The Second Beatitude


The Second Beatitude
Blessed are they who mourn,
for they shall be comforted.

The person that mourns is the one who recognizes that he is a sinner before God. Such a person mourns over his various sins because he recognizes that not only do his sins greatly hurt our heavenly Father, he also realizes that he is empty of righteousness, and does not even begin to deserve salvation and the joys of heaven. This miserable, but repentant sinner, realizes that only through the grace of God does he have forgiveness and salvation. Jesus says such a person is blessed, and there is no greater blessing than to receive such divine approval. Those who are blessed in this way by God will see God and dwell with him forever.

Do you mourn for the many sins you have committed? No one mourns unless the Holy Spirit convicts him of sin and reveals to him that he is a violator of the laws of God. We must also realize that as believers we all have violated God’s law but only true Christians, under the conviction of the Holy Spirit, will realistically declare that not only are they spiritually bankrupt, but they are completely lost without Jesus Christ living in their lives. And only Christians will declare that they are by nature enemies of God, acknowledging that to sin means to set oneself against a holy God. The unbeliever on the other hand feels that this is nothing but foolishness, and he has no time for any of it. For the wicked refuse to take down such barriers to God as pride and arrogance. Psalm 10:4 “The wicked are to proud to seek God; God is in none of their thoughts.”

Thus, the mourning of Christians referred to in this beatitude is not because of financial loss, terminal sickness, the death of loved ones, loneliness, a divorce, or some rejection being experienced. Christians mourn because they realize that they have sinned against a holy God and have brought dishonor to his name. And this dishonor of God’s very name brings great mourning to the true believer. The true believer mourns when he sins because he knows that the sin just committed brings great pain and sorrow to God. And this mourning by the true Christian is the kind of mourning recorded by Paul in Romans 7:24, where he says, “What a wretched man I am!”

It is also the kind of mourning that brings unbelievable joy and hope to the believer. Paul wrote about this in 2 Corinthians 7:10 “For sadness in a Godly way makes for repentance that leads to salvation”.
That’s right, it is Godly mourning and sorrow that leads to repentance which brings salvation to those experiencing it. Godly sorrow causes us to loathe, despise, and repudiate sin, and this leads the believer to sincerely repent of those sins. Those who experience Godly sorrow truly forsake sin and turn to the Savior, the Lord Jesus Christ. These are the necessary steps to eternal salvation.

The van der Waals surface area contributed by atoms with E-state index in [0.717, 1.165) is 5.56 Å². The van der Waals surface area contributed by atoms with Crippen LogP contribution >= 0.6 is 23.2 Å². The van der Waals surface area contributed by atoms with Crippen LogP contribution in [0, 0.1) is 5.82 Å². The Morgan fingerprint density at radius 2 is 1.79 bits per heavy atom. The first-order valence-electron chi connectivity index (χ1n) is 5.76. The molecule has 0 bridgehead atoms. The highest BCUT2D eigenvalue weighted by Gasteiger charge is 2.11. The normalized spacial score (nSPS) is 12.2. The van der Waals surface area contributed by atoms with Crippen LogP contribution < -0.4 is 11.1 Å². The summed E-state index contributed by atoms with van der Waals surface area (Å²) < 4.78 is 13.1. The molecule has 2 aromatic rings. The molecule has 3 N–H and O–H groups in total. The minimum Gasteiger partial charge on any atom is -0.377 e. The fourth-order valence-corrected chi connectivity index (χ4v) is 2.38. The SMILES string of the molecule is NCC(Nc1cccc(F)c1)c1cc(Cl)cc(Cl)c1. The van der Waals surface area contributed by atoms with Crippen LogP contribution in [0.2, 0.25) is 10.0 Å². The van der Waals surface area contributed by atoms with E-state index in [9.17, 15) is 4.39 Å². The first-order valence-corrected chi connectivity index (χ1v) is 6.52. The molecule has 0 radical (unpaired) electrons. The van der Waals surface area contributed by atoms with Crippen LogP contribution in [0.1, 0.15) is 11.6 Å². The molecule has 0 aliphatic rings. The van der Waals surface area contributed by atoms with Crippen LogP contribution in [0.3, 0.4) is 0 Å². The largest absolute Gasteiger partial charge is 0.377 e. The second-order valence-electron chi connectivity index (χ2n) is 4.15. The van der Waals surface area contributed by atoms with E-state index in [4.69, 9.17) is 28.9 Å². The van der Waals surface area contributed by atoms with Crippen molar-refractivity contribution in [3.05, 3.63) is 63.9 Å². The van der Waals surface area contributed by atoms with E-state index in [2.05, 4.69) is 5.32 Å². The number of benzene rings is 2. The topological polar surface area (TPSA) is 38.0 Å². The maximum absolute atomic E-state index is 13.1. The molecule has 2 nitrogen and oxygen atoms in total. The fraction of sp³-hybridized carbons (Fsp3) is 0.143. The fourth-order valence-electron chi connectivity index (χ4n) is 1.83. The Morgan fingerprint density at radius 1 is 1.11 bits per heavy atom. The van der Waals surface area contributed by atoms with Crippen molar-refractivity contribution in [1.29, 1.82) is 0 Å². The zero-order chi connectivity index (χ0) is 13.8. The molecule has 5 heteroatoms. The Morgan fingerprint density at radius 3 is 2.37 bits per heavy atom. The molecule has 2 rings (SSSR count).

What is the promise to those who mourn? They will be comforted. Who will be comforted? Only those who mourn, meaning only those who repent. Only those who grieve over their sins under the conviction of the Holy Spirit and cry out to God, saying, “Woe is me! I am a sinner. I am unclean. I have sinned against heaven and against you. I have sinned grievously. My sin is so great”. They will be the ones who will be comforted. Why will only such people be comforted? Because they alone know that Jesus Christ came to seek and save that which is lost. They alone look to the cross of Jesus Christ and realize that Christ died for their sins.

Using the prodigal son once again as an example, it tells us in Luke 15 of this young man who became very dissatisfied at home, and looked to the world for answers. This man left his father’s house to go to a far country to experiment and find pleasure with sin, but soon the fun was over. He became famished, lonely, brokenhearted, and rejected by all. But by God’s grace this young man came to himself, became sober and began to think clearly and Godly.

In verse 20 of Luke 15 we see this young man going back home. He was now a poor, wretched, miserable, naked specimen of humanity, but he was going home to his father. He mourned and wept as he walked, and when he reached his father, he said, “Father, I have sinned against God and against you. I am not worthy to be called your son. Just make me a servant of yours at the lowest rank, for I need to be comforted. Save me, for I am lost.”

How did the father react to his son? He cried out in joy and then comforted him. The father hugged and kissed him and gave him a fine garment to wear. He told the servants to put a ring on his finger and shoes on his feet. He ordered a great celebration with music and feasting. And when the other son questioned why the father was doing these things, the father said he had the greatest of all reasons: “This son of mine was dead but is now alive; he was lost but now is found” (Luke 15:24). What awesome comfort this son now had.

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